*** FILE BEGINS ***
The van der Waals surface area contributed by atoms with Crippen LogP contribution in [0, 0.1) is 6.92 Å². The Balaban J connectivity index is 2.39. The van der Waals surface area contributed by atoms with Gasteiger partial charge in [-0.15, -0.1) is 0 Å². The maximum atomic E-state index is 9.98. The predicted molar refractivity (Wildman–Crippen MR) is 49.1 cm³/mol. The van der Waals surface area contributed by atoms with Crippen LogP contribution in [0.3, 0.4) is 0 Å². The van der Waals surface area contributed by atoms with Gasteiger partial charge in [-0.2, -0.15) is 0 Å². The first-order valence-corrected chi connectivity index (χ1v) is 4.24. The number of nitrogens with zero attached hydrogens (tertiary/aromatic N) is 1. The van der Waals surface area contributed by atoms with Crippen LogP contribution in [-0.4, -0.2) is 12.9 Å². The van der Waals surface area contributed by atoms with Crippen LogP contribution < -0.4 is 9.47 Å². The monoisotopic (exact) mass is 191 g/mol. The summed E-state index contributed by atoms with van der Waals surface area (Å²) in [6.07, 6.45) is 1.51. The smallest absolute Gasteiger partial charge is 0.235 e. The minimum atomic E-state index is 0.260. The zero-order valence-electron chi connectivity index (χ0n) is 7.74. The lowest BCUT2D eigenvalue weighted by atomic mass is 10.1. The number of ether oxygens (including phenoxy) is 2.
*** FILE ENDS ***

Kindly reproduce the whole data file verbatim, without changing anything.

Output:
The van der Waals surface area contributed by atoms with Crippen LogP contribution in [0, 0.1) is 6.92 Å². The Balaban J connectivity index is 2.39. The van der Waals surface area contributed by atoms with Gasteiger partial charge in [-0.15, -0.1) is 0 Å². The maximum atomic E-state index is 9.98. The predicted molar refractivity (Wildman–Crippen MR) is 49.1 cm³/mol. The van der Waals surface area contributed by atoms with Crippen LogP contribution in [0.3, 0.4) is 0 Å². The van der Waals surface area contributed by atoms with Gasteiger partial charge in [-0.2, -0.15) is 0 Å². The first-order valence-corrected chi connectivity index (χ1v) is 4.24. The number of nitrogens with zero attached hydrogens (tertiary/aromatic N) is 1. The van der Waals surface area contributed by atoms with Crippen LogP contribution in [-0.4, -0.2) is 12.9 Å². The van der Waals surface area contributed by atoms with Crippen LogP contribution < -0.4 is 9.47 Å². The monoisotopic (exact) mass is 191 g/mol. The summed E-state index contributed by atoms with van der Waals surface area (Å²) in [6.07, 6.45) is 1.51. The smallest absolute Gasteiger partial charge is 0.235 e. The minimum atomic E-state index is 0.260. The zero-order valence-electron chi connectivity index (χ0n) is 7.74. The lowest BCUT2D eigenvalue weighted by atomic mass is 10.1. The number of ether oxygens (including phenoxy) is 2.